In the time of COVID-19, healthcare workers are stepping up to care for massive numbers of patients. Often, they’re doing this without adequate resources. At the beginning of the pandemic, our hospital administration referred to this as “crisis standard of care”–which the US Institute of Medicine defines as “a substantial change in…the level of care it is possible to deliver, made necessary by a pervasive or catastrophic disaster.”
For many American doctors this model of care is new, but I would argue that for most health workers worldwide, it isn’t new at all.
The new patient’s name is Emmanuel. He was sent from his nursing home to our emergency room with a cough and fever. The oxygen level in his blood is well below normal, and he’s gasping for air.
It’s my third week in the local community hospital ER. I’ve been putting in extra on-call time during the COVID pandemic. It’s been rough to get back into the emergency setting while continuing my day job as a family doctor and medical educator. I’ve been sharing admissions with the hospitalist, who’s joined me in the on-call room.
“I’ll take him,” I tell my colleague.
The miracle was that this baby had lived at all. His mother called 911 while in labor, with heroin easing her pain and numbing her conscience. The paramedics arrived at the empty warehouse where she’d been living. She delivered her newborn son in a toilet. The paramedics scooped him out, cut his umbilical cord with her razor blade and brought mother and son to our hospital.
The fact that all this took place should be remarkable.
One morning seven years ago, I disappeared.
I started the day by swimming laps in the pool at the Northwestern University sports and recreation center in Evanston, IL, as I’ve done for at least fifteen years.
I have long suffered chronic muscle spasms and pain in my neck, hands and feet, and my daily swims, pain medications and mindfulness meditation make up part of a very helpful therapeutic regimen.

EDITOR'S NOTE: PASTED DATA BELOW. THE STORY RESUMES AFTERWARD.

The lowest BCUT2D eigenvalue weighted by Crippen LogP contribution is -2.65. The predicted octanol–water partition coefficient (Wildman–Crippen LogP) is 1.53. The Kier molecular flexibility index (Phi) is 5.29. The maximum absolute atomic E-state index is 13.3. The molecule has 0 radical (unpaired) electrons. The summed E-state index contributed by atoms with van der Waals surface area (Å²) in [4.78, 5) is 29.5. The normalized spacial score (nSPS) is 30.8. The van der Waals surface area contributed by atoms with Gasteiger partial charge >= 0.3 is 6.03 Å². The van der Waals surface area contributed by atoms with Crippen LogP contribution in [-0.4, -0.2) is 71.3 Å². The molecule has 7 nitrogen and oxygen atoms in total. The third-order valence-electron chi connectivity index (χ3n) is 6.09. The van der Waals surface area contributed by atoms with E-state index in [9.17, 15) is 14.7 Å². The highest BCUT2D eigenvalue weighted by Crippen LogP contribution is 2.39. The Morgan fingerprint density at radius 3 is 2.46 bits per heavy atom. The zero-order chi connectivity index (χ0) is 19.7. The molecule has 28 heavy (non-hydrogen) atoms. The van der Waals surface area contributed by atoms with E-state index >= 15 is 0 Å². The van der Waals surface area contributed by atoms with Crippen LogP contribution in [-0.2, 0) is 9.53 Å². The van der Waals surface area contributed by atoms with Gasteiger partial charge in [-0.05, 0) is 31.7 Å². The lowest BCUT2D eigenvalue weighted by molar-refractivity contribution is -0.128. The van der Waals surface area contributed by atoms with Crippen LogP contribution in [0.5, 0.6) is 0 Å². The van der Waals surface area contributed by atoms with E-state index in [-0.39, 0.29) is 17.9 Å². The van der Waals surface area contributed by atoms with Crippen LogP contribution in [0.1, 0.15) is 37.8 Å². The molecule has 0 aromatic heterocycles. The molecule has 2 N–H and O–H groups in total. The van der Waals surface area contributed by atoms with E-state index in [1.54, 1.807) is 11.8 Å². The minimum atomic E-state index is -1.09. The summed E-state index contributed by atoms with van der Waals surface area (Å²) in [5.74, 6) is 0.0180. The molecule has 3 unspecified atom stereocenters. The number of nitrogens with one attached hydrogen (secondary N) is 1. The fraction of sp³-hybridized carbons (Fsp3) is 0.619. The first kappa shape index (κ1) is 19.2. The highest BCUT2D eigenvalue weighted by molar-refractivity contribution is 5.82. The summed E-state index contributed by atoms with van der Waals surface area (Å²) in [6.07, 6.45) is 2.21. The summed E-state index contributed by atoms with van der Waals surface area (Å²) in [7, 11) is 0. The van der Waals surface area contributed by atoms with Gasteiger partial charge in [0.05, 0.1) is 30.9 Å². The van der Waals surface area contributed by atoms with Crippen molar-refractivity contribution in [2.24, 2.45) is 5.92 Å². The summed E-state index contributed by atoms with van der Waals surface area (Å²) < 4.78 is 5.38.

At around 9:00 am, having finished my laps, I felt some very mild tightness in my chest.
Thursday October 31, 2019, 11:00 pm: A forty-five-year-old woman named Maria drove her Subaru Forester along a Pennsylvania highway called the Blue Route, about fifteen miles west of Philadelphia. It was raining heavily. She drove more slowly than she ordinarily would, partly due to poor visibility but also because the wind seemed unusually strong. Her hands firmly gripped the vinyl steering wheel at 10:00 and 2:00, so as not to allow the vehicle to be blown about the road.
Maria was just about to switch the car radio to a news station, hoping to hear a weather report, when she saw the funnel cloud headed directly toward her.
Detroit, January 1997
In a haze of sleeplessness, I open the door to the general-surgery call room (aka “the Garage”) just after midnight. I’m one of two third-year medical students on this call team, and if I arrive first, I might be able to avoid the bunks with the most creased sheets and the pillows with head indentations still on them. The entire general-surgery team sleeps in this one room, with its messy bunks for eight and its odor of stale bodies. That is, we sleep during free moments, in rare fits, interrupted by pagers beeping and the door opening with a flash of light and closing with a loud click.
Climbing to an upper bunk, I get beeped: Code 1.
“There’s a transplant happening today,” said Sophie Lee, a resident, glancing at her pager.
It was a Saturday afternoon, and I was a second-year medical student doing a clerkship on the hepatobiliary surgery service (specializing in the liver and bile ducts).
I felt a pang of disappointment: Now I couldn’t go home until after dinner. But there was no use complaining. I followed Sophie to see the transplant recipient, Mr. Franklin.
For months, as I’ve visited Evan as his hospice social worker, he’s been praying to die. In his early nineties, he has been dealing with colorectal cancer for more than four years, and he’s flat tired out. As he sees it, the long days of illness have turned his life into a tedious, meaningless dirge with nothing to look forward to other than its end. He’s done, finished. He often talks about killing himself.
On this visit, though, his depression seems to have lifted. He’s engaged and upbeat–and this sudden about-face arouses my suspicions: Has he decided to do it? Is he planning a way out?
A few months ago my friend Phil gave me a newspaper clipping from the Sunday New York Times on body-focused repetitive behaviors, from nail-biting to hair-pulling to skin picking. I know he gave it to me because he wanted to help me with my own problem. He’s heard me express my frustration about it at the support group for faculty in our family-medicine residency.